Why, then, did war veterans’ leader Joseph Chinotimba stand up at a Zanu PF rally last year and accuse her of stealing the farm?

“In a revolution like we had, there are bound to be some wayward things happening but they are the exception rather than the rule,” she suggested.

Muchena also took issue with the Sunday Independent’s coverage of the Zimbabwe High Court order to vacate her legislature seat two years ago in favour of the opposition MDC due to widespread electoral fraud.

“What the paper did not tell you was that the results in my constituency were 19 220 in favour of me and Zanu PF and only 1 777 in favour of MDC,” said Muchena. “And four days after the judge made that judgment, he resigned because of the public outcry,” she claimed, confirming that she has taken the case on appeal to the Supreme Court.

Two years later, the court has yet to set a date for her hearing, the Sunday Independent pointed out. Muchena denied allegations that she had had MDC members abducted and brought to her Zanu PF campaign rallies in handcuffs, stating “that is utterly false. It did not happen”.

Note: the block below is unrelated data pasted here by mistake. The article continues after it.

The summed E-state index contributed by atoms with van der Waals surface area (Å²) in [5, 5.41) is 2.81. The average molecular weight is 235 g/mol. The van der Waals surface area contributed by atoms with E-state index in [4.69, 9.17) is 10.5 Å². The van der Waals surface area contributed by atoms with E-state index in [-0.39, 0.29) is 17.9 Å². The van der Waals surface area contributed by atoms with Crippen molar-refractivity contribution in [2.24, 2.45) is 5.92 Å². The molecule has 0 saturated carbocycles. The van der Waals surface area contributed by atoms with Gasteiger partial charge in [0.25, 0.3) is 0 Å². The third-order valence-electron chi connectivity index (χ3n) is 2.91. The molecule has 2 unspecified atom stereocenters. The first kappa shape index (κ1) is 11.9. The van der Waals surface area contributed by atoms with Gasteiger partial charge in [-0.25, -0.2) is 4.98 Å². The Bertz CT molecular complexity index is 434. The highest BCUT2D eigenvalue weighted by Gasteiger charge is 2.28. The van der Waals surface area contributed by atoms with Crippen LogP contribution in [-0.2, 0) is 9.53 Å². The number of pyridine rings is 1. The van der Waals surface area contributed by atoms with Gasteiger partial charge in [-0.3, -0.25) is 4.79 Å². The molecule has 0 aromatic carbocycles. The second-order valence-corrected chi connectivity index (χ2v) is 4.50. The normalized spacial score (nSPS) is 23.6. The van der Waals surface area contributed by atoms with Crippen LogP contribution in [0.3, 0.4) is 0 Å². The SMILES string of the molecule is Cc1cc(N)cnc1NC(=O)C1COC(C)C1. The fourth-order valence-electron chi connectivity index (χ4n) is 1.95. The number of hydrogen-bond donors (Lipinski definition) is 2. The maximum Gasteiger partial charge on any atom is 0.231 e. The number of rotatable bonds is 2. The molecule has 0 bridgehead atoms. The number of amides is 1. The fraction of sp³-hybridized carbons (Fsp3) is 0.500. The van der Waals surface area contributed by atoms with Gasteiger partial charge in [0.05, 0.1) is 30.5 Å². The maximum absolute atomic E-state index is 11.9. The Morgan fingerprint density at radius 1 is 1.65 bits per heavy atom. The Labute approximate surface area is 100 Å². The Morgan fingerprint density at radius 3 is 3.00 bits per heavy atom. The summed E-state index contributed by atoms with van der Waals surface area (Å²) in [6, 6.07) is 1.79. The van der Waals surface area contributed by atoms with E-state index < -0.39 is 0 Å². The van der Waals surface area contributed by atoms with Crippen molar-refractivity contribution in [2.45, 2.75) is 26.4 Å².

So there you have it!

 Does the president know where he is going? Not according to reports received from Nyamandlovu last week. Villagers, bussed in from Hwange and other places, had to wait all day to hear his threats against the opposition, according to the Daily News. And all because the president had lost his way.

Matabeleland North governor Obert Mpofu told the crowd eager to witness Mugabe’s latest fist-waving skills that the helicopter ferrying the president from Harare had lost direction and gone to Tsholotsho instead. We are relieved to hear he eventually found Nyamandlovu. Let’s hope he now finds the political exit without too many diversions.